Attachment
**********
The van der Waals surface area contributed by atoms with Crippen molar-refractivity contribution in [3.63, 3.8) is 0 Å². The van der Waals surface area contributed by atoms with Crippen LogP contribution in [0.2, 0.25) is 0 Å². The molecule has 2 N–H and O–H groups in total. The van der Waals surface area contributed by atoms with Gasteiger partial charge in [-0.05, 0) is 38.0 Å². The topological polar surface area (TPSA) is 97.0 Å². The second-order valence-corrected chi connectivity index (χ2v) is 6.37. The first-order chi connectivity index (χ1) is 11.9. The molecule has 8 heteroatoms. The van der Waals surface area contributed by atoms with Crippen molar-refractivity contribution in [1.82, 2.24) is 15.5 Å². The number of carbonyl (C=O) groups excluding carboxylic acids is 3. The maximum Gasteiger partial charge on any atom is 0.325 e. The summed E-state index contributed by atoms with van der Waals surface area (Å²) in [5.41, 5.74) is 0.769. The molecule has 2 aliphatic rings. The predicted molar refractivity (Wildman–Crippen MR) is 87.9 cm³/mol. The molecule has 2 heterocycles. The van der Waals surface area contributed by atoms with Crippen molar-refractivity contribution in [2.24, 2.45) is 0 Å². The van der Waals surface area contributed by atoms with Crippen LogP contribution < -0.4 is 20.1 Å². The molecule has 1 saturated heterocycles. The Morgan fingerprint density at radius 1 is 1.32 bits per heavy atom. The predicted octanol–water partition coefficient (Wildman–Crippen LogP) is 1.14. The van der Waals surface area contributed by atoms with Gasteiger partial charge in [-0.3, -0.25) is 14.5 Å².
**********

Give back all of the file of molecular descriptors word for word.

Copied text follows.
The van der Waals surface area contributed by atoms with Crippen molar-refractivity contribution in [3.63, 3.8) is 0 Å². The van der Waals surface area contributed by atoms with Crippen LogP contribution in [0.2, 0.25) is 0 Å². The molecule has 2 N–H and O–H groups in total. The van der Waals surface area contributed by atoms with Gasteiger partial charge in [-0.05, 0) is 38.0 Å². The topological polar surface area (TPSA) is 97.0 Å². The second-order valence-corrected chi connectivity index (χ2v) is 6.37. The first-order chi connectivity index (χ1) is 11.9. The molecule has 8 heteroatoms. The van der Waals surface area contributed by atoms with Crippen molar-refractivity contribution in [1.82, 2.24) is 15.5 Å². The number of carbonyl (C=O) groups excluding carboxylic acids is 3. The maximum Gasteiger partial charge on any atom is 0.325 e. The summed E-state index contributed by atoms with van der Waals surface area (Å²) in [5.41, 5.74) is 0.769. The molecule has 2 aliphatic rings. The predicted molar refractivity (Wildman–Crippen MR) is 87.9 cm³/mol. The molecule has 2 heterocycles. The van der Waals surface area contributed by atoms with Crippen molar-refractivity contribution in [2.24, 2.45) is 0 Å². The van der Waals surface area contributed by atoms with Crippen LogP contribution < -0.4 is 20.1 Å². The molecule has 1 saturated heterocycles. The Morgan fingerprint density at radius 1 is 1.32 bits per heavy atom. The predicted octanol–water partition coefficient (Wildman–Crippen LogP) is 1.14. The van der Waals surface area contributed by atoms with Gasteiger partial charge in [-0.3, -0.25) is 14.5 Å².